Staff Publications

Staff Publications

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    'Staff publications' is the digital repository of Wageningen University & Research

    'Staff publications' contains references to publications authored by Wageningen University staff from 1976 onward.

    Publications authored by the staff of the Research Institutes are available from 1995 onwards.

    Full text documents are added when available. The database is updated daily and currently holds about 240,000 items, of which 72,000 in open access.

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Record number 504606
Title A tree of geese : A phylogenomic perspective on the evolutionary history of True Geese
Author(s) Ottenburghs, Jente; Megens, Hendrik Jan; Kraus, Robert H.S.; Madsen, Ole; Hooft, Pim van; Wieren, Sipke E. van; Crooijmans, Richard P.M.A.; Ydenberg, Ronald C.; Groenen, Martien A.M.; Prins, Herbert H.T.
Source Molecular Phylogenetics and Evolution 101 (2016). - ISSN 1055-7903 - p. 303 - 313.
DOI http://dx.doi.org/10.1016/j.ympev.2016.05.021
Department(s) Resource Ecology
Animal Breeding and Genetics
WIAS
PE&RC
Publication type Refereed Article in a scientific journal
Publication year 2016
Keyword(s) Concatenation - Consensus - Gene tree - Hybridization - Incomplete lineage sorting - Species tree
Abstract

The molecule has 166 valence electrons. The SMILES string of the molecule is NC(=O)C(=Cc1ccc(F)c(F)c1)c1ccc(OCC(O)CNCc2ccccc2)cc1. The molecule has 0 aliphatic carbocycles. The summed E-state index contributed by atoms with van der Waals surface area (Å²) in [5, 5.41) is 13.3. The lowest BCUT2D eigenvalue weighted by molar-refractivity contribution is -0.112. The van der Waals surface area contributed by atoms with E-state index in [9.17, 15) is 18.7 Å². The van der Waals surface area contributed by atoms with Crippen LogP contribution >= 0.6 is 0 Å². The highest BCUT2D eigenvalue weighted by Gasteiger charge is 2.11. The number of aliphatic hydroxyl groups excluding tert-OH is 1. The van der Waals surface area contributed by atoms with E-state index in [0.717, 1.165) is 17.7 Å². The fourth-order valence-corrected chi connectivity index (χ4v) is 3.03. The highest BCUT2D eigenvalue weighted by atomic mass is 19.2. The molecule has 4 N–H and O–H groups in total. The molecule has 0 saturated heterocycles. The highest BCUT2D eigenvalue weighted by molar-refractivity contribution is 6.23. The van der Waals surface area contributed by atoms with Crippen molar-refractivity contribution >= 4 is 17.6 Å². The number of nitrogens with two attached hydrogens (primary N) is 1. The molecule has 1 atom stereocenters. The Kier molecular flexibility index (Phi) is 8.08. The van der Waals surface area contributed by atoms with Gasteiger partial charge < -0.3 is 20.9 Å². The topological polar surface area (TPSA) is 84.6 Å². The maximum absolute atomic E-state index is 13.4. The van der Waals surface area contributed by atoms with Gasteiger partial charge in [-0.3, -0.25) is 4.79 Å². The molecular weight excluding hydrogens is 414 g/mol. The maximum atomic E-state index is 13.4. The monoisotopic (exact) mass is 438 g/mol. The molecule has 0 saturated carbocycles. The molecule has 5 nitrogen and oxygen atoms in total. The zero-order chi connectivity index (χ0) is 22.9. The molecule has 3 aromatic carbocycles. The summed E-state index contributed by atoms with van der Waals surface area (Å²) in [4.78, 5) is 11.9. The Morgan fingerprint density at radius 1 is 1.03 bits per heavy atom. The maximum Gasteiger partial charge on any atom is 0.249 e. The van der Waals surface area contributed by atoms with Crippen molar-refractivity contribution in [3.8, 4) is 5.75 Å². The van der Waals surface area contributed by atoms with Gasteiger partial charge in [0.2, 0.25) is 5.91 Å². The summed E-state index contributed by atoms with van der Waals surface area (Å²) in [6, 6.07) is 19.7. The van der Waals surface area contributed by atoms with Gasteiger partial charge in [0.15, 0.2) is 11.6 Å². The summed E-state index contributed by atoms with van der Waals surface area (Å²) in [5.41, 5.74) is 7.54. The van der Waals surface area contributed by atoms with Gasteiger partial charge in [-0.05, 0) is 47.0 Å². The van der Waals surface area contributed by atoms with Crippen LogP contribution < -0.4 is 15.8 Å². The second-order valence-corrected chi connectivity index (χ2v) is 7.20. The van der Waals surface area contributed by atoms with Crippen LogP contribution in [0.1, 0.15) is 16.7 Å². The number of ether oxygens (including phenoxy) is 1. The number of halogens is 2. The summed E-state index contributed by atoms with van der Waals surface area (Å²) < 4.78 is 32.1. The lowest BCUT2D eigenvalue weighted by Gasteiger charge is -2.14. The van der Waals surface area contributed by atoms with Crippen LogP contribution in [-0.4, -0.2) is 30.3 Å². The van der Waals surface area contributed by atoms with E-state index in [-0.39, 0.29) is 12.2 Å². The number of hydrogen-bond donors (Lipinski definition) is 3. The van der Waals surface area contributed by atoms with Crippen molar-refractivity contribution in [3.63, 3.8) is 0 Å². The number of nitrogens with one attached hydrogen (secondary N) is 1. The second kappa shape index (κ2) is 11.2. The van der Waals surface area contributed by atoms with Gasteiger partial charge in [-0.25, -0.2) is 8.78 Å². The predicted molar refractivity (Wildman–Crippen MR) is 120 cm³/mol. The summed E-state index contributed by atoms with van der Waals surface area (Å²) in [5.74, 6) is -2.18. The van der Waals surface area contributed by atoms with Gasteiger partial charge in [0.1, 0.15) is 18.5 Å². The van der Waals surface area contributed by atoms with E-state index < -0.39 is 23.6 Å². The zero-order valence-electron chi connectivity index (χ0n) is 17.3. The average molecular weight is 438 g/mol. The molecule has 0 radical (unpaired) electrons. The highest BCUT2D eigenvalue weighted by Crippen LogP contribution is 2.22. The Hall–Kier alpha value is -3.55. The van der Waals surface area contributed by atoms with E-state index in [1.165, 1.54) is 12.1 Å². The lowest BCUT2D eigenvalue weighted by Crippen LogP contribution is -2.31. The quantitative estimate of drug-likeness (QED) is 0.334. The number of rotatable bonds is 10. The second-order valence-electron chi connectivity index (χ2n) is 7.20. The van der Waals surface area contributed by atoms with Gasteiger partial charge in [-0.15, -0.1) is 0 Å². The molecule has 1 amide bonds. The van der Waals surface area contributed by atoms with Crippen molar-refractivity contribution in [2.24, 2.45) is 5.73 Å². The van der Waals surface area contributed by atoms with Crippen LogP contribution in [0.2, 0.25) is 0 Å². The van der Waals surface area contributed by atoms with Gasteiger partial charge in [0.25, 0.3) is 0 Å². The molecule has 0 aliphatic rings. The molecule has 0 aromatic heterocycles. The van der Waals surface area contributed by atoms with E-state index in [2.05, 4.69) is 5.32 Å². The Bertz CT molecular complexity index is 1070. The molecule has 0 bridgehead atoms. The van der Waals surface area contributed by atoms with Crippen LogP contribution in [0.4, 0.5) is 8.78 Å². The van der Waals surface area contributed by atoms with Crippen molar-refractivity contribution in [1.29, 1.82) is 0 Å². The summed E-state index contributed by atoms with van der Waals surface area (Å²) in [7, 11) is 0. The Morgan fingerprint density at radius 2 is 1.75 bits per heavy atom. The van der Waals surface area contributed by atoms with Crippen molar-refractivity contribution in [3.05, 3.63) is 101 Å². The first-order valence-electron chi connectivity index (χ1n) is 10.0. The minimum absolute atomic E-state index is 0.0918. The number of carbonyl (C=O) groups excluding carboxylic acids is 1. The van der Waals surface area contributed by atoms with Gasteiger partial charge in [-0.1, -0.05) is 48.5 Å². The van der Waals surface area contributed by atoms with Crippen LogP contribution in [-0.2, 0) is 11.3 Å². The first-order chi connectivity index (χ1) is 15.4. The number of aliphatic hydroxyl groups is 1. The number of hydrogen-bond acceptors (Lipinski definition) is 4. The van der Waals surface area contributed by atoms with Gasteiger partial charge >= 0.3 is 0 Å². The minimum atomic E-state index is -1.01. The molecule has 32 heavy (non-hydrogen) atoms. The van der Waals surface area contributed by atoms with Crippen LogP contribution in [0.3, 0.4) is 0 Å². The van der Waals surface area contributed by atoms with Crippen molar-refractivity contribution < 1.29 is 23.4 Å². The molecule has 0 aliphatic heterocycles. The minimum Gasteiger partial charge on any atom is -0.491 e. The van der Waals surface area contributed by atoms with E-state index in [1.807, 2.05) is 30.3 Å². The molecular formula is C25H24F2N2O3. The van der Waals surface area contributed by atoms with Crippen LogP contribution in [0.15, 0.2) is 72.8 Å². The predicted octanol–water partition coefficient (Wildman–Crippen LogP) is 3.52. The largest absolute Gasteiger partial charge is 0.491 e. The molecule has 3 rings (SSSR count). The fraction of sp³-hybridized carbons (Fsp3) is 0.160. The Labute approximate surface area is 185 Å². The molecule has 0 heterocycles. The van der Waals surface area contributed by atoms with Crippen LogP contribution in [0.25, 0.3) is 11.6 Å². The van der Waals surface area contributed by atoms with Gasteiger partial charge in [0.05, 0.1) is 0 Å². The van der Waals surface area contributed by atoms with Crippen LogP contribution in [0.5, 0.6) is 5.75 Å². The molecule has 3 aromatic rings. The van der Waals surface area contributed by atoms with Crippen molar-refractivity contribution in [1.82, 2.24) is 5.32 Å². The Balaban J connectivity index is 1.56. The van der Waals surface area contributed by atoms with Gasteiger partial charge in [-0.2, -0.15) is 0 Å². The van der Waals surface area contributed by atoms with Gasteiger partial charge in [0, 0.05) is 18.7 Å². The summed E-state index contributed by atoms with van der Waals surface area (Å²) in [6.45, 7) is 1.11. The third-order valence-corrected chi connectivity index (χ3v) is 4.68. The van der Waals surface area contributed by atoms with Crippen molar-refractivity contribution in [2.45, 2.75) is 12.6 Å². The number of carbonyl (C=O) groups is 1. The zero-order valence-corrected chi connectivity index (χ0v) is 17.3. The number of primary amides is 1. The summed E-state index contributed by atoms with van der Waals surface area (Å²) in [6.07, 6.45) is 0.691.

Phylogenetic incongruence can be caused by analytical shortcomings or can be the result of biological processes, such as hybridization, incomplete lineage sorting and gene duplication. Differentiation between these causes of incongruence is essential to unravel complex speciation and diversification events. The phylogeny of the True Geese (tribe Anserini, Anatidae, Anseriformes) was, until now, contentious, i.e., the phylogenetic relationships and the timing of divergence between the different goose species could not be fully resolved. We sequenced nineteen goose genomes (representing seventeen species of which three subspecies of the Brent Goose, Branta bernicla) and used an exon-based phylogenomic approach (41,736 exons, representing 5887 genes) to unravel the evolutionary history of this bird group. We thereby provide general guidance on the combination of whole genome evolutionary analyses and analytical tools for such cases where previous attempts to resolve the phylogenetic history of several taxa could not be unravelled. Identical topologies were obtained using either a concatenation (based upon an alignment of 6,630,626 base pairs) or a coalescent-based consensus method. Two major lineages, corresponding to the genera Anser and Branta, were strongly supported. Within the Branta lineage, the White-cheeked Geese form a well-supported sub-lineage that is sister to the Red-breasted Goose (Branta ruficollis). In addition, two main clades of Anser species could be identified, the White Geese and the Grey Geese. The results from the consensus method suggest that the diversification of the genus Anser is heavily influenced by rapid speciation and by hybridization, which may explain the failure of previous studies to resolve the phylogenetic relationships within this genus. The majority of speciation events took place in the late Pliocene and early Pleistocene (between 4 and 2 million years ago), conceivably driven by a global cooling trend that led to the establishment of a circumpolar tundra belt and the emergence of temperate grasslands. Our approach will be a fruitful strategy for resolving many other complex evolutionary histories at the level of genera, species, and subspecies.

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